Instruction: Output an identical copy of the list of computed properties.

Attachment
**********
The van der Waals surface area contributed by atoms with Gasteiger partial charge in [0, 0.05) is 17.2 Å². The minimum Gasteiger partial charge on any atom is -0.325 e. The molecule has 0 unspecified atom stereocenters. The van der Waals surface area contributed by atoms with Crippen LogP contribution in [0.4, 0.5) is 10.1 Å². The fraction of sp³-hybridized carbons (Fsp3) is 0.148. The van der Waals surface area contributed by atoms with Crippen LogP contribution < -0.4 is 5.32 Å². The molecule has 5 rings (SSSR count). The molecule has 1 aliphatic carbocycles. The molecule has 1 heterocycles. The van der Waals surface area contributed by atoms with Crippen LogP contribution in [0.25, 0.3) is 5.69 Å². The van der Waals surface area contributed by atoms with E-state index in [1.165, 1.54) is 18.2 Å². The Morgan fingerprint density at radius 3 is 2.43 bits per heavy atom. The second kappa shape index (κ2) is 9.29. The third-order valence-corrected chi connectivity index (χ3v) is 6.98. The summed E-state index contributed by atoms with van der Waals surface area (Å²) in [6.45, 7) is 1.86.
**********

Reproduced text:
The van der Waals surface area contributed by atoms with Gasteiger partial charge in [0, 0.05) is 17.2 Å². The minimum Gasteiger partial charge on any atom is -0.325 e. The molecule has 0 unspecified atom stereocenters. The van der Waals surface area contributed by atoms with Crippen LogP contribution in [0.4, 0.5) is 10.1 Å². The fraction of sp³-hybridized carbons (Fsp3) is 0.148. The van der Waals surface area contributed by atoms with Crippen LogP contribution < -0.4 is 5.32 Å². The molecule has 5 rings (SSSR count). The molecule has 1 aliphatic carbocycles. The molecule has 1 heterocycles. The van der Waals surface area contributed by atoms with Crippen LogP contribution in [0.25, 0.3) is 5.69 Å². The van der Waals surface area contributed by atoms with E-state index in [1.165, 1.54) is 18.2 Å². The Morgan fingerprint density at radius 3 is 2.43 bits per heavy atom. The second kappa shape index (κ2) is 9.29. The third-order valence-corrected chi connectivity index (χ3v) is 6.98. The summed E-state index contributed by atoms with van der Waals surface area (Å²) in [6.45, 7) is 1.86.